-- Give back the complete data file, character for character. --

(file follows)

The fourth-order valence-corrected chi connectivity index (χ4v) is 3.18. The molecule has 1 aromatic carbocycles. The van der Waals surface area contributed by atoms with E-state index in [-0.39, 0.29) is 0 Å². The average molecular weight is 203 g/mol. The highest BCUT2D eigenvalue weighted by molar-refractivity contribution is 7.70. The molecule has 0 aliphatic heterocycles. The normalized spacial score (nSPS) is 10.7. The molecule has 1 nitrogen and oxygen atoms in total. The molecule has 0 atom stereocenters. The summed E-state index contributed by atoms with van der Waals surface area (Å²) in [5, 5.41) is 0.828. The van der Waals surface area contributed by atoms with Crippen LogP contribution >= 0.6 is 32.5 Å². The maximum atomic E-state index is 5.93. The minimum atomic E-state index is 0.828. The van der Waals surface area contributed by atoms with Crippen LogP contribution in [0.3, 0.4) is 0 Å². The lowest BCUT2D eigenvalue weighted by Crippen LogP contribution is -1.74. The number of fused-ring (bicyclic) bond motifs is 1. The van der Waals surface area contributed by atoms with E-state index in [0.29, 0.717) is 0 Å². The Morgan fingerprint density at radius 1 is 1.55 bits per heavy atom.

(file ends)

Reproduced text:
The fourth-order valence-corrected chi connectivity index (χ4v) is 3.18. The molecule has 1 aromatic carbocycles. The van der Waals surface area contributed by atoms with E-state index in [-0.39, 0.29) is 0 Å². The average molecular weight is 203 g/mol. The highest BCUT2D eigenvalue weighted by molar-refractivity contribution is 7.70. The molecule has 0 aliphatic heterocycles. The normalized spacial score (nSPS) is 10.7. The molecule has 1 nitrogen and oxygen atoms in total. The molecule has 0 atom stereocenters. The summed E-state index contributed by atoms with van der Waals surface area (Å²) in [5, 5.41) is 0.828. The van der Waals surface area contributed by atoms with Crippen LogP contribution >= 0.6 is 32.5 Å². The maximum atomic E-state index is 5.93. The minimum atomic E-state index is 0.828. The van der Waals surface area contributed by atoms with Crippen LogP contribution in [0.3, 0.4) is 0 Å². The lowest BCUT2D eigenvalue weighted by Crippen LogP contribution is -1.74. The number of fused-ring (bicyclic) bond motifs is 1. The van der Waals surface area contributed by atoms with E-state index in [0.29, 0.717) is 0 Å². The Morgan fingerprint density at radius 1 is 1.55 bits per heavy atom.